Political Inequality in America: Who Loses and What Can Be Done About It?

Source: Zoltan L. Hajnal, University of California, 2015

Rapid growth in America’s economic inequality and endemic disadvantages among racial minorities have deepened fears about unequal political influence. From separate studies, it appears that government responds more to the wealthy and to whites. But critical questions remain unanswered. Is it class or race that ultimately drives inequality in government responsiveness? Also, how can disparities in responsiveness be reduced? Can the composition of political leadership, economic growth, or expanded voter turnout diminish unequal influence? To answer these questions, we assess the congruence between individual-level policy preferences and policy outcomes using the General Social Survey. We match individual spending preferences in 11 policy areas with actual federal spending to see whose preferences are realized. We find that race, more so than class, shapes government responsiveness. We also find that Democratic Party control eliminates over half of the racial bias in responsiveness. Economic growth also narrows racial inequalities.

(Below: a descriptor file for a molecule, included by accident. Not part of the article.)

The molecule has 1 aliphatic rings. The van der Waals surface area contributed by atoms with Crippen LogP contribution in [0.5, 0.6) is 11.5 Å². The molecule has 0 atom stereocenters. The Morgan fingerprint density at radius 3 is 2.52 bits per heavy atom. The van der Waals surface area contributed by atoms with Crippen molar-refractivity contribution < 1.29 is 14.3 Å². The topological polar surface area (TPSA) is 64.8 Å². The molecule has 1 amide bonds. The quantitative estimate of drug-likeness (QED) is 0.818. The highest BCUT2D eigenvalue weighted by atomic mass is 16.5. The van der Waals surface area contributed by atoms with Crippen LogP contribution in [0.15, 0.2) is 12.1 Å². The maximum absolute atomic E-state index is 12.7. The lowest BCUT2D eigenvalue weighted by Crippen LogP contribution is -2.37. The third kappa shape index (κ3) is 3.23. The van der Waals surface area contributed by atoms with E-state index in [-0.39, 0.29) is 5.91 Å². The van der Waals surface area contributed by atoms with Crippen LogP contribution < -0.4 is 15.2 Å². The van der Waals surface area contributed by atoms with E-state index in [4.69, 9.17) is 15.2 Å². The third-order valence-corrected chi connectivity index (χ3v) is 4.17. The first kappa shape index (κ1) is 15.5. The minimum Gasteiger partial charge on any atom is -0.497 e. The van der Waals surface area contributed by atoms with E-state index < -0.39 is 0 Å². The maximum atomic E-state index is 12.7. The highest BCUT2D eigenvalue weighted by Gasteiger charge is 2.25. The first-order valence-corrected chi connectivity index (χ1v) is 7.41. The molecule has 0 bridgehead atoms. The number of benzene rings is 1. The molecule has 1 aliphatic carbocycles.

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Race and gender matter for representation
Source: Sean McElwee, Al Jazeera America, August 19, 2015

The US political system ignores black women’s voices in policy decisions more than any other minority group.